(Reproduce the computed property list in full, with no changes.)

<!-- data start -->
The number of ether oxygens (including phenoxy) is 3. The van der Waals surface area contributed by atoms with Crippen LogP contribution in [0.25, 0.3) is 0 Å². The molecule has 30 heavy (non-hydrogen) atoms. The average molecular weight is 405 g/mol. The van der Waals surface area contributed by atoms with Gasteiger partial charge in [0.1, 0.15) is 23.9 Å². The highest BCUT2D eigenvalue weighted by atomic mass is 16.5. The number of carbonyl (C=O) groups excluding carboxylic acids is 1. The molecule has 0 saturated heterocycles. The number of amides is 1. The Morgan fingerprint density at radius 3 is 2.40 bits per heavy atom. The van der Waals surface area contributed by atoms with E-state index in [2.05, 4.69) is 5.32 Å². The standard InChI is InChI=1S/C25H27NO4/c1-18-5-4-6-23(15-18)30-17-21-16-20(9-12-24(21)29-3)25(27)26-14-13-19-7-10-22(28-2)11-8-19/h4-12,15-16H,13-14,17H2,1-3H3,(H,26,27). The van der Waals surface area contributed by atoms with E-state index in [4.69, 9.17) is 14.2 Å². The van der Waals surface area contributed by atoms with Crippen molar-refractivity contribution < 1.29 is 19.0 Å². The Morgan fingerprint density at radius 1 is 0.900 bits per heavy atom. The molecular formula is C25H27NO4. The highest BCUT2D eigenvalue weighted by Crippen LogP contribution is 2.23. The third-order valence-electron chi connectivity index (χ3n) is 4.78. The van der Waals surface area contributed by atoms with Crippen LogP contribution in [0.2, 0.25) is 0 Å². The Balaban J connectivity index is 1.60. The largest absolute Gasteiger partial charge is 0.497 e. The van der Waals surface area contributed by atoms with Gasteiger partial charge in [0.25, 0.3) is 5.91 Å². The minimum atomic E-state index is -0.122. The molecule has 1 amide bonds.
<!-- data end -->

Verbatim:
The number of ether oxygens (including phenoxy) is 3. The van der Waals surface area contributed by atoms with Crippen LogP contribution in [0.25, 0.3) is 0 Å². The molecule has 30 heavy (non-hydrogen) atoms. The average molecular weight is 405 g/mol. The van der Waals surface area contributed by atoms with Gasteiger partial charge in [0.1, 0.15) is 23.9 Å². The highest BCUT2D eigenvalue weighted by atomic mass is 16.5. The number of carbonyl (C=O) groups excluding carboxylic acids is 1. The molecule has 0 saturated heterocycles. The number of amides is 1. The Morgan fingerprint density at radius 3 is 2.40 bits per heavy atom. The van der Waals surface area contributed by atoms with E-state index in [2.05, 4.69) is 5.32 Å². The standard InChI is InChI=1S/C25H27NO4/c1-18-5-4-6-23(15-18)30-17-21-16-20(9-12-24(21)29-3)25(27)26-14-13-19-7-10-22(28-2)11-8-19/h4-12,15-16H,13-14,17H2,1-3H3,(H,26,27). The van der Waals surface area contributed by atoms with E-state index in [4.69, 9.17) is 14.2 Å². The van der Waals surface area contributed by atoms with Crippen molar-refractivity contribution < 1.29 is 19.0 Å². The Morgan fingerprint density at radius 1 is 0.900 bits per heavy atom. The molecular formula is C25H27NO4. The highest BCUT2D eigenvalue weighted by Crippen LogP contribution is 2.23. The third-order valence-electron chi connectivity index (χ3n) is 4.78. The van der Waals surface area contributed by atoms with Crippen LogP contribution in [0.2, 0.25) is 0 Å². The Balaban J connectivity index is 1.60. The largest absolute Gasteiger partial charge is 0.497 e. The van der Waals surface area contributed by atoms with Gasteiger partial charge in [0.25, 0.3) is 5.91 Å². The minimum atomic E-state index is -0.122. The molecule has 1 amide bonds.